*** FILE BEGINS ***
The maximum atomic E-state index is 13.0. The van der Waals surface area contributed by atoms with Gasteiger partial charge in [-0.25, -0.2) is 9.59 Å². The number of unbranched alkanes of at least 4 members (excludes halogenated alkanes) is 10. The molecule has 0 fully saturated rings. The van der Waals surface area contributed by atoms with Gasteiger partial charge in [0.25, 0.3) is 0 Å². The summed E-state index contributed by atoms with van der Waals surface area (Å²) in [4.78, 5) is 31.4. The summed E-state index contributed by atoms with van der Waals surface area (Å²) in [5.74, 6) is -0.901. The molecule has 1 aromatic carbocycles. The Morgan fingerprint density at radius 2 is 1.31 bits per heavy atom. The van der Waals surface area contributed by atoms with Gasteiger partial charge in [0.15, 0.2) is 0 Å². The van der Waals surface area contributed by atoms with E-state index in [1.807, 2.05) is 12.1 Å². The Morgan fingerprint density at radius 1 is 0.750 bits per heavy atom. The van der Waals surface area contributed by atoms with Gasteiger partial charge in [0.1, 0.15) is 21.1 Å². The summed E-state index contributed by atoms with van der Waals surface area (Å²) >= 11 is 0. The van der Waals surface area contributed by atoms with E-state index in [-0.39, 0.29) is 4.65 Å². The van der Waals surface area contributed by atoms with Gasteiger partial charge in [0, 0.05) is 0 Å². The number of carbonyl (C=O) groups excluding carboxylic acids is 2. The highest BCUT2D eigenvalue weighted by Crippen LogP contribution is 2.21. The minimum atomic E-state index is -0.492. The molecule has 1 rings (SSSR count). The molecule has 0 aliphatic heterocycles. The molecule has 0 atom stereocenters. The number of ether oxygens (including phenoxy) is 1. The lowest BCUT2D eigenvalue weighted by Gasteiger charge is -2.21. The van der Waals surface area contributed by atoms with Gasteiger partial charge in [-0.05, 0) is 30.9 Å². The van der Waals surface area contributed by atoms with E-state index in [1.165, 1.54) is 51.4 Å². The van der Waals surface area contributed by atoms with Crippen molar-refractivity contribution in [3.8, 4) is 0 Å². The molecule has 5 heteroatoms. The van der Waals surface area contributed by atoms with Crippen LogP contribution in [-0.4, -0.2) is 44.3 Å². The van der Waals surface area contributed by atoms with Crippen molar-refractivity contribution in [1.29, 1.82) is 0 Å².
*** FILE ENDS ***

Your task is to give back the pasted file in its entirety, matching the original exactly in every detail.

The maximum atomic E-state index is 13.0. The van der Waals surface area contributed by atoms with Gasteiger partial charge in [-0.25, -0.2) is 9.59 Å². The number of unbranched alkanes of at least 4 members (excludes halogenated alkanes) is 10. The molecule has 0 fully saturated rings. The van der Waals surface area contributed by atoms with Gasteiger partial charge in [0.25, 0.3) is 0 Å². The summed E-state index contributed by atoms with van der Waals surface area (Å²) in [4.78, 5) is 31.4. The summed E-state index contributed by atoms with van der Waals surface area (Å²) in [5.74, 6) is -0.901. The molecule has 1 aromatic carbocycles. The Morgan fingerprint density at radius 2 is 1.31 bits per heavy atom. The van der Waals surface area contributed by atoms with Gasteiger partial charge in [0.15, 0.2) is 0 Å². The van der Waals surface area contributed by atoms with E-state index in [1.807, 2.05) is 12.1 Å². The Morgan fingerprint density at radius 1 is 0.750 bits per heavy atom. The van der Waals surface area contributed by atoms with Gasteiger partial charge in [0.1, 0.15) is 21.1 Å². The summed E-state index contributed by atoms with van der Waals surface area (Å²) >= 11 is 0. The van der Waals surface area contributed by atoms with E-state index in [-0.39, 0.29) is 4.65 Å². The van der Waals surface area contributed by atoms with Gasteiger partial charge in [0, 0.05) is 0 Å². The number of carbonyl (C=O) groups excluding carboxylic acids is 2. The highest BCUT2D eigenvalue weighted by Crippen LogP contribution is 2.21. The minimum atomic E-state index is -0.492. The molecule has 1 rings (SSSR count). The molecule has 0 aliphatic heterocycles. The molecule has 0 atom stereocenters. The number of ether oxygens (including phenoxy) is 1. The lowest BCUT2D eigenvalue weighted by Gasteiger charge is -2.21. The van der Waals surface area contributed by atoms with Gasteiger partial charge in [-0.05, 0) is 30.9 Å². The van der Waals surface area contributed by atoms with E-state index in [1.165, 1.54) is 51.4 Å². The van der Waals surface area contributed by atoms with Crippen molar-refractivity contribution in [3.8, 4) is 0 Å². The molecule has 5 heteroatoms. The van der Waals surface area contributed by atoms with Crippen LogP contribution in [-0.4, -0.2) is 44.3 Å². The van der Waals surface area contributed by atoms with Crippen molar-refractivity contribution in [1.29, 1.82) is 0 Å².